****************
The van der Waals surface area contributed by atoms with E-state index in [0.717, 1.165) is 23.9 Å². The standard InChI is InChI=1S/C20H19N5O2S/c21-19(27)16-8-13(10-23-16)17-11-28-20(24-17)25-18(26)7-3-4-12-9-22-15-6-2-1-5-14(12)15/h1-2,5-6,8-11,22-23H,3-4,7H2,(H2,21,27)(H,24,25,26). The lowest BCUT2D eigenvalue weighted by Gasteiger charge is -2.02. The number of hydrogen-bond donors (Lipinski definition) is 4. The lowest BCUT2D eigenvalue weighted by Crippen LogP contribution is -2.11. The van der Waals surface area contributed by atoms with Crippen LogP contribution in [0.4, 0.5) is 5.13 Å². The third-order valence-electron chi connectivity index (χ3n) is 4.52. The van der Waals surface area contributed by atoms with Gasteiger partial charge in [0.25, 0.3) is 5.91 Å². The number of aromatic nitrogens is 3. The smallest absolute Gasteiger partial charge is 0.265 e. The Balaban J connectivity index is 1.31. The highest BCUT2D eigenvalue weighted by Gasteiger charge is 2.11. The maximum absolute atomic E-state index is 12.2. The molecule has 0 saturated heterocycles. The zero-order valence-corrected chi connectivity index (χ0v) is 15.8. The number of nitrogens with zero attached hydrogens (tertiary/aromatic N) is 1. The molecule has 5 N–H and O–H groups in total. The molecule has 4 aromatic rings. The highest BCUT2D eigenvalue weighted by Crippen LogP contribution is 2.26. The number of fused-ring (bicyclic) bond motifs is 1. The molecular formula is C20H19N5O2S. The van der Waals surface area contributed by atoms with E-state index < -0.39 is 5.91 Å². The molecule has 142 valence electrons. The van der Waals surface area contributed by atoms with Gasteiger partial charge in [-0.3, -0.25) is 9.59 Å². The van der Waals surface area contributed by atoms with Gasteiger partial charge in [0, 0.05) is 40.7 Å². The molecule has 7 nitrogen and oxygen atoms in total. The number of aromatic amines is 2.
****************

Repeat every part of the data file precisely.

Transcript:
The van der Waals surface area contributed by atoms with E-state index in [0.717, 1.165) is 23.9 Å². The standard InChI is InChI=1S/C20H19N5O2S/c21-19(27)16-8-13(10-23-16)17-11-28-20(24-17)25-18(26)7-3-4-12-9-22-15-6-2-1-5-14(12)15/h1-2,5-6,8-11,22-23H,3-4,7H2,(H2,21,27)(H,24,25,26). The lowest BCUT2D eigenvalue weighted by Gasteiger charge is -2.02. The number of hydrogen-bond donors (Lipinski definition) is 4. The lowest BCUT2D eigenvalue weighted by Crippen LogP contribution is -2.11. The van der Waals surface area contributed by atoms with Crippen LogP contribution in [0.4, 0.5) is 5.13 Å². The third-order valence-electron chi connectivity index (χ3n) is 4.52. The van der Waals surface area contributed by atoms with Gasteiger partial charge in [0.25, 0.3) is 5.91 Å². The number of aromatic nitrogens is 3. The smallest absolute Gasteiger partial charge is 0.265 e. The Balaban J connectivity index is 1.31. The highest BCUT2D eigenvalue weighted by Gasteiger charge is 2.11. The maximum absolute atomic E-state index is 12.2. The molecule has 0 saturated heterocycles. The zero-order valence-corrected chi connectivity index (χ0v) is 15.8. The number of nitrogens with zero attached hydrogens (tertiary/aromatic N) is 1. The molecule has 5 N–H and O–H groups in total. The molecule has 4 aromatic rings. The highest BCUT2D eigenvalue weighted by Crippen LogP contribution is 2.26. The number of fused-ring (bicyclic) bond motifs is 1. The molecular formula is C20H19N5O2S. The van der Waals surface area contributed by atoms with E-state index < -0.39 is 5.91 Å². The molecule has 142 valence electrons. The van der Waals surface area contributed by atoms with Gasteiger partial charge in [-0.3, -0.25) is 9.59 Å². The van der Waals surface area contributed by atoms with Gasteiger partial charge in [0, 0.05) is 40.7 Å². The molecule has 7 nitrogen and oxygen atoms in total. The number of aromatic amines is 2.